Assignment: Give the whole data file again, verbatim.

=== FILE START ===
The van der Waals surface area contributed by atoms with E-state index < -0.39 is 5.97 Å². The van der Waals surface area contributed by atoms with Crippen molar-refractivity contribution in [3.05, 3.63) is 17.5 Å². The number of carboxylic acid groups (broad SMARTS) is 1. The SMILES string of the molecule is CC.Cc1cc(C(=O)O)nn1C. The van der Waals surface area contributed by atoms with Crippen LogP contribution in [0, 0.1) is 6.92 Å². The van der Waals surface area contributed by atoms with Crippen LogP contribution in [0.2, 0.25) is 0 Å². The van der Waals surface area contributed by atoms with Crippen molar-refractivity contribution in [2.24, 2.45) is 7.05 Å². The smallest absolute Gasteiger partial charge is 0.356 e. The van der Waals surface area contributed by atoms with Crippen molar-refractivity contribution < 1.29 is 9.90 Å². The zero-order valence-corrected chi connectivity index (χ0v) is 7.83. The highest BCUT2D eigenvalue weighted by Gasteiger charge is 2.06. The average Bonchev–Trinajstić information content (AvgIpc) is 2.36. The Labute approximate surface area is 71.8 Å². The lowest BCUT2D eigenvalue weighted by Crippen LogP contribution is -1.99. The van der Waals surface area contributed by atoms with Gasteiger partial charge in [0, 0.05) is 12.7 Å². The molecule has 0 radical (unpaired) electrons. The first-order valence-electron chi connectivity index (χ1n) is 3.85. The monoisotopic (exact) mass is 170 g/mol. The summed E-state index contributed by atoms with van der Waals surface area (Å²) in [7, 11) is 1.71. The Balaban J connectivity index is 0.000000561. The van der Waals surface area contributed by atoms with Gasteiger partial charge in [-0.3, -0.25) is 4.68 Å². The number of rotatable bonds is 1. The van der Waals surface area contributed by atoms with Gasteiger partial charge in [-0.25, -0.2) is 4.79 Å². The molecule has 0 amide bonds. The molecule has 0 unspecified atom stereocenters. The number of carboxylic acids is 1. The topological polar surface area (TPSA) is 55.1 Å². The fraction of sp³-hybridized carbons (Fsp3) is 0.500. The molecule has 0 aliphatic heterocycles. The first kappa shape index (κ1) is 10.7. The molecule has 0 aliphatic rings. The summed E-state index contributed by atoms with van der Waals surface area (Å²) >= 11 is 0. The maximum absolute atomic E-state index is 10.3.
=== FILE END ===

The van der Waals surface area contributed by atoms with E-state index < -0.39 is 5.97 Å². The van der Waals surface area contributed by atoms with Crippen molar-refractivity contribution in [3.05, 3.63) is 17.5 Å². The number of carboxylic acid groups (broad SMARTS) is 1. The SMILES string of the molecule is CC.Cc1cc(C(=O)O)nn1C. The van der Waals surface area contributed by atoms with Crippen LogP contribution in [0, 0.1) is 6.92 Å². The van der Waals surface area contributed by atoms with Crippen LogP contribution in [0.2, 0.25) is 0 Å². The van der Waals surface area contributed by atoms with Crippen molar-refractivity contribution in [2.24, 2.45) is 7.05 Å². The smallest absolute Gasteiger partial charge is 0.356 e. The van der Waals surface area contributed by atoms with Crippen molar-refractivity contribution < 1.29 is 9.90 Å². The zero-order valence-corrected chi connectivity index (χ0v) is 7.83. The highest BCUT2D eigenvalue weighted by Gasteiger charge is 2.06. The average Bonchev–Trinajstić information content (AvgIpc) is 2.36. The Labute approximate surface area is 71.8 Å². The lowest BCUT2D eigenvalue weighted by Crippen LogP contribution is -1.99. The van der Waals surface area contributed by atoms with Gasteiger partial charge in [0, 0.05) is 12.7 Å². The molecule has 0 radical (unpaired) electrons. The first-order valence-electron chi connectivity index (χ1n) is 3.85. The monoisotopic (exact) mass is 170 g/mol. The summed E-state index contributed by atoms with van der Waals surface area (Å²) in [7, 11) is 1.71. The Balaban J connectivity index is 0.000000561. The van der Waals surface area contributed by atoms with Gasteiger partial charge in [-0.3, -0.25) is 4.68 Å². The number of rotatable bonds is 1. The van der Waals surface area contributed by atoms with Gasteiger partial charge in [-0.25, -0.2) is 4.79 Å². The molecule has 0 amide bonds. The molecule has 0 unspecified atom stereocenters. The number of carboxylic acids is 1. The topological polar surface area (TPSA) is 55.1 Å². The fraction of sp³-hybridized carbons (Fsp3) is 0.500. The molecule has 0 aliphatic heterocycles. The first kappa shape index (κ1) is 10.7. The molecule has 0 aliphatic rings. The summed E-state index contributed by atoms with van der Waals surface area (Å²) >= 11 is 0. The maximum absolute atomic E-state index is 10.3.